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United States Department of Agriculture

Agricultural Research Service

Title: Analysis of Seasonal, Climate, and Elevation Effects on Times Between Storms

Authors
item Bonta, James
item Hanson, Clayton
item Keefer, Timothy

Submitted to: Precipitation Conference Proceedings
Publication Type: Proceedings
Publication Acceptance Date: January 16, 2001
Publication Date: N/A

Interpretive Summary: "Storms" often need to be identified in a set of historic data for engineering uses, such as intensity-duration-frequency analysis, rainfall-erosivity factors for erosion estimation, structure design and other uses. Often a storm is identified by assigning a fixed dry time between bursts of rainfall for the entire record. However, it is known that this dry time between storms varies seasonally geographically and it also does not necessarily produce storm events that are statistically independent. In this study an estimation method is developed to compute a variable that is useful for identifying storms that account for season of year, climate and topography using data from Ohio, Arizona and Idaho. The minimum dry time between storms (critical dry-period duration, CD) is computed for arid, semiarid and humid locations, for mountainous terrain and for different seasons of the year. CD can be mathematically characterized for a large part of the US by knowing elevation and long-term average monthly and annual precipitation, all of which are generally available. The study has utility for drought preparedness and mitigation studies, risk analyses for agricultural crops and animals, computer simulation of rainfall events, etc.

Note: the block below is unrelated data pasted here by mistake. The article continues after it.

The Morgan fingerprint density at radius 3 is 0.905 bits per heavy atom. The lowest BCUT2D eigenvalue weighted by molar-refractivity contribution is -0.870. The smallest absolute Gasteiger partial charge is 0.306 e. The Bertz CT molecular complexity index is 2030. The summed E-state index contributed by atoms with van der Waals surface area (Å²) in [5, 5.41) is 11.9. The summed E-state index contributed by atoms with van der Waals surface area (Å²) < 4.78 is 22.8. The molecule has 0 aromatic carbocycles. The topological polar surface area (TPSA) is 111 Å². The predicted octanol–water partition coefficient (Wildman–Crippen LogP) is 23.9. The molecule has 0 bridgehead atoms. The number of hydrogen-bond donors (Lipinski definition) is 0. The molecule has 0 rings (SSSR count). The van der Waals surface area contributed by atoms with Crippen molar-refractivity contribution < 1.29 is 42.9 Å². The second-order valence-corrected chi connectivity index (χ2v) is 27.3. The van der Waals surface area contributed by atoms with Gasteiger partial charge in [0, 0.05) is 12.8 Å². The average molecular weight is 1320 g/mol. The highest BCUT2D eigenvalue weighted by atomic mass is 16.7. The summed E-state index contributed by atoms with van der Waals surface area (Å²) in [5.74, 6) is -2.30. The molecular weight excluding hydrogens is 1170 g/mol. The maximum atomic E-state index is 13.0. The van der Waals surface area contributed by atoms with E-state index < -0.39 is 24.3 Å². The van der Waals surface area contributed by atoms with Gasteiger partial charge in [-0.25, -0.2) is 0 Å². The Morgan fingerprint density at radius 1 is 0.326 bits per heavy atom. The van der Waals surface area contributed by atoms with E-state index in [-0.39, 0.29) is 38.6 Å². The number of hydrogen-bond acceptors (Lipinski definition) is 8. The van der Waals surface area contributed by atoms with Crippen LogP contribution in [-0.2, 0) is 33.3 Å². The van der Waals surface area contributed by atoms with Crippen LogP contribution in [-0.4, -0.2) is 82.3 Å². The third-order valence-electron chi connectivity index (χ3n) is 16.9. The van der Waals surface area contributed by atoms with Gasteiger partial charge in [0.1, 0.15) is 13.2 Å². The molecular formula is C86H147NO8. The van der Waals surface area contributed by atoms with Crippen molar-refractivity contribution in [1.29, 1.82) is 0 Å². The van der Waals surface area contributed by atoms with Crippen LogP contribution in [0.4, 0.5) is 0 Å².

Technical Abstract: "Storms" often need to be identified in a set of historic data for engineering uses, such as intensity-duration-frequency analysis, rainfall-erosivity factors for erosion estimation, structure design, and other uses. Often a storm is identified by assigning a fixed dry time between bursts of rainfall for the entire record. However, it is known that this dry time between storms varies seasonally, and it also does not necessarily produce storm events that are statistically independent. This study examines the use of a method to identify storms that accounts for season of year, climate, and topography. The minimum dry time between storms (critical dry-period duration) for arid, semiarid, and humid locations, and for mountainous terrain, and by season of year are determined by using an exponential distribution. The small-area spatial variability of critical duration (CD) within a climate is investigated, as well as the variation of CD with elevation at one site. Long records of short-time increment data (of the order of minutes) are scanty across the US. Consequently, relationships between CD and average monthly precipitation are evaluated for parameterizing the exponential distribution. The study has utility for drought preparedness and mitigation studies, risk analyses for agricultural crops and animals, stochastic simulation of rainfall events, etc.

Last Modified: 4/23/2014
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